Platelet-activating factor blockade inhibits the T-helper type 17 cell pathway and suppresses psoriasis-like skin disease in K5.hTGF-β1 transgenic mice

Tej Pratap Singh, Barbara Huettner, Harald Koefeler, Gerlinde Mayer, Isabella Bambach, Katrin Wallbrecht, Michael P Schön, Peter Wolf
American Journal of Pathology 2011, 178 (2): 699-708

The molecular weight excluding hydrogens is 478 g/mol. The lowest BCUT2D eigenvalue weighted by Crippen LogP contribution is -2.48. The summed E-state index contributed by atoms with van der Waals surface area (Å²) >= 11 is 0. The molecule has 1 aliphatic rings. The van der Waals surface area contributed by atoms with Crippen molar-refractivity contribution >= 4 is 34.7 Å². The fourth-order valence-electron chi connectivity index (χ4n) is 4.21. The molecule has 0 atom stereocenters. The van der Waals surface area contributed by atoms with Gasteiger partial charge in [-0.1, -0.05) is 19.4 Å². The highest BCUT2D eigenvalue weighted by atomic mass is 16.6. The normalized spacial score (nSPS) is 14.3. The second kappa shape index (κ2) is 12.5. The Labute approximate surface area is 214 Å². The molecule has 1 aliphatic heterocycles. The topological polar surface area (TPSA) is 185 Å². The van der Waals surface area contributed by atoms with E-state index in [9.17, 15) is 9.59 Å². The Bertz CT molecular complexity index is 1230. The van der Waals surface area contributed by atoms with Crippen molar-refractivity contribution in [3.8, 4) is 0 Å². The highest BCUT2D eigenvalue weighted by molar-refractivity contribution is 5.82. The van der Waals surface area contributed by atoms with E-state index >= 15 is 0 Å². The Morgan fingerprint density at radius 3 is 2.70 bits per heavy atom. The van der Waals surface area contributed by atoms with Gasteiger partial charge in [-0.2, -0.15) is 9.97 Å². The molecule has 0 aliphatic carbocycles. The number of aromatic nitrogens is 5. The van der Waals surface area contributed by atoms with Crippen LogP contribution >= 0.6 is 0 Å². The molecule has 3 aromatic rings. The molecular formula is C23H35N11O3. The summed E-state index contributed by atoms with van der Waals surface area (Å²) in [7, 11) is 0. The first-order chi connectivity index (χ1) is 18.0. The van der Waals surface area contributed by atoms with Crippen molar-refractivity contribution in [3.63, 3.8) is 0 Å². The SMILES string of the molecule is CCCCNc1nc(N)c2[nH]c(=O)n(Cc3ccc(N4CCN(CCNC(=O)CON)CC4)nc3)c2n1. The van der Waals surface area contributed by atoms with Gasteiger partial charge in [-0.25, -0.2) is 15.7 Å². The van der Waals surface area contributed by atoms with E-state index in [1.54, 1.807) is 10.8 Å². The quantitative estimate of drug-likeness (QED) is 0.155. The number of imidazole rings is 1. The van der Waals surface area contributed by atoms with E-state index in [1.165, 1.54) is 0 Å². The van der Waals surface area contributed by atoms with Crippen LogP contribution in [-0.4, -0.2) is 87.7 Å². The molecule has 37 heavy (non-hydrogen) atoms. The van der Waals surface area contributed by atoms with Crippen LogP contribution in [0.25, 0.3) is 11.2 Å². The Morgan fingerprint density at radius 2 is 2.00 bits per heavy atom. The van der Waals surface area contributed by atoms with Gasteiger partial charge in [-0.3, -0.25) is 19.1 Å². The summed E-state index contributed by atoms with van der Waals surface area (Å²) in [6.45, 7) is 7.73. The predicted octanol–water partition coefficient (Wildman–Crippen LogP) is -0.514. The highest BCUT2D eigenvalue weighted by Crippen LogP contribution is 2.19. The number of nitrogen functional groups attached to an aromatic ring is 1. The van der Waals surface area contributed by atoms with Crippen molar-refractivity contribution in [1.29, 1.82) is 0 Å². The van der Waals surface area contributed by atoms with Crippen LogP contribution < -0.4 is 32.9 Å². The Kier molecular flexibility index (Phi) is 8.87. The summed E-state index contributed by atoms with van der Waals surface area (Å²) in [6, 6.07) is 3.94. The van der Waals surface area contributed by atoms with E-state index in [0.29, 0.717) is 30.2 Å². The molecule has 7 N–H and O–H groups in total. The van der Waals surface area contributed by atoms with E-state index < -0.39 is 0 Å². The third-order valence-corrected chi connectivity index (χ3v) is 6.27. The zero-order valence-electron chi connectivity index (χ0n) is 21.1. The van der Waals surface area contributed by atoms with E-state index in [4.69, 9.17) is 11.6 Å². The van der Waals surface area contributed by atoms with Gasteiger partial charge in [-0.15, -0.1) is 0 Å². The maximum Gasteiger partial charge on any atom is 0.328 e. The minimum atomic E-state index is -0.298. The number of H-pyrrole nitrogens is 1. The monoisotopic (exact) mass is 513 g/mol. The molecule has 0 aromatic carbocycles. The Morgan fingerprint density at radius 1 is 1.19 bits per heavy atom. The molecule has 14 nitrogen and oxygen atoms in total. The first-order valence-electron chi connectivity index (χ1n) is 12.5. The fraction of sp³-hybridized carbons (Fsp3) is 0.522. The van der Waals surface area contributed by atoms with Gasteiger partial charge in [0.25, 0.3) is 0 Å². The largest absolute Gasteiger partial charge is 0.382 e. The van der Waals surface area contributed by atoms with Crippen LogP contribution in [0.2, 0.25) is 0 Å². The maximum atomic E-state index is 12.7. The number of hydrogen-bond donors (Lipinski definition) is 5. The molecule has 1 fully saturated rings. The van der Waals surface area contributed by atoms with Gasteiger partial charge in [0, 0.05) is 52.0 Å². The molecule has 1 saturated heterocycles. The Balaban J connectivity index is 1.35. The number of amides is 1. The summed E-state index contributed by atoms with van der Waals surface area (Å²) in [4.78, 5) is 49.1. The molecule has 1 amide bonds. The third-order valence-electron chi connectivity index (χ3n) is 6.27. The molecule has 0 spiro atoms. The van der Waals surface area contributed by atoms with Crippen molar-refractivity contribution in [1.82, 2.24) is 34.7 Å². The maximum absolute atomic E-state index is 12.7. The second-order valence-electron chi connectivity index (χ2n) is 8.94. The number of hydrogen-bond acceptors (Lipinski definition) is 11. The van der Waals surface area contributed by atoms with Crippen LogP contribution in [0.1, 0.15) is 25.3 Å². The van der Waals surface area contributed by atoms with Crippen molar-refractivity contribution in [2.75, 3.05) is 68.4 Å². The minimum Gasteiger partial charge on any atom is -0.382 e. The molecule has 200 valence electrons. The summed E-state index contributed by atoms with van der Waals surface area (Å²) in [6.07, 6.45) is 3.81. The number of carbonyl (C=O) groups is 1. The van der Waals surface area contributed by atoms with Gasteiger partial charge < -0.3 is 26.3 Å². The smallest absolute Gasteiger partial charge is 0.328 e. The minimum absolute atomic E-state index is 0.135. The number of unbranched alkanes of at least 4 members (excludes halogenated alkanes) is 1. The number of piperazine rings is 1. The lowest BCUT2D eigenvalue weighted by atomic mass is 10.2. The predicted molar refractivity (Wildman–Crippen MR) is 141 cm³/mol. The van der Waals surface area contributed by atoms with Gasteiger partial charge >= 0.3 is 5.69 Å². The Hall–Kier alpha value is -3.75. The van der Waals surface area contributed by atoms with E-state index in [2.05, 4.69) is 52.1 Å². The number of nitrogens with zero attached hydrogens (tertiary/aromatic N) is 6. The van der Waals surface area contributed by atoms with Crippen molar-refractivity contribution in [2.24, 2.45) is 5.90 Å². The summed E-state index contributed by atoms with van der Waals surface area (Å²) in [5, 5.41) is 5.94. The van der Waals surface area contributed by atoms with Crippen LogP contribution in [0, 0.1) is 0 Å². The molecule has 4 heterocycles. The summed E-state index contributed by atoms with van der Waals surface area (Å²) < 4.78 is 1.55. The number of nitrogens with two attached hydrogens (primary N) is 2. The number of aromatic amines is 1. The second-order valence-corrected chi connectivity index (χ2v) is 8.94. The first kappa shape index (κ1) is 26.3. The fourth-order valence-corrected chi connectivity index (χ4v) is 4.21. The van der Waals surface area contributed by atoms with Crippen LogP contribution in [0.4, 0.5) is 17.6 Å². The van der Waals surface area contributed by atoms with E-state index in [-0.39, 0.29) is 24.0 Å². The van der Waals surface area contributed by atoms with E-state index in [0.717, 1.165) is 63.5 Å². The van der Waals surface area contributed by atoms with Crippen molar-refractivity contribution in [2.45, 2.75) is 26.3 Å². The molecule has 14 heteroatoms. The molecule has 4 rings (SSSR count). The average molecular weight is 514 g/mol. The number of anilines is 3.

Platelet-activating factor (PAF), a potent biolipid mediator, is involved in a variety of cellular transduction pathways and plays a prominent role in inducing inflammation in different organs. We used K5.hTGF-β1 transgenic mice, which exhibit an inflammatory skin disorder and molecular and cytokine abnormalities with strong similarities to human psoriasis, to study the pathogenic role of PAF. We found that injecting PAF into the skin of transgenic mice led to inflammation and accelerated manifestation of the psoriatic phenotype by a local effect. In contrast, injecting mice with PAF receptor antagonist PCA-4248 lowered the PAF level (most likely by depressing an autocrine loop) and neutrophil, CD68(+) cell (monocyte/macrophage), and CD3(+) T-cell accumulation in the skin and blocked progression of the psoriasis-like phenotype. This effect of PAF blockade was specific and similar to that of psoralen-UV-A and was paralleled by a decrease in abnormally elevated mRNA and/or protein levels of T-helper type 17 cell-related cytokines IL-17A, IL-17F, IL-23, IL-12A, and IL-6 and its transcription factor signal transducer and activator of transcription 3. In contrast, PCA-4248 treatment up-regulated mRNA levels of cyclooxygenase-2 and IL-10 in dorsal skin and release of IL-10 in serum and skin. Interfering with PAF may offer the opportunity to develop novel therapeutic strategies for inflammatory psoriasis and associated comorbidities, including metabolic syndrome and atherosclerosis, in which the IL-17 axis may be involved.

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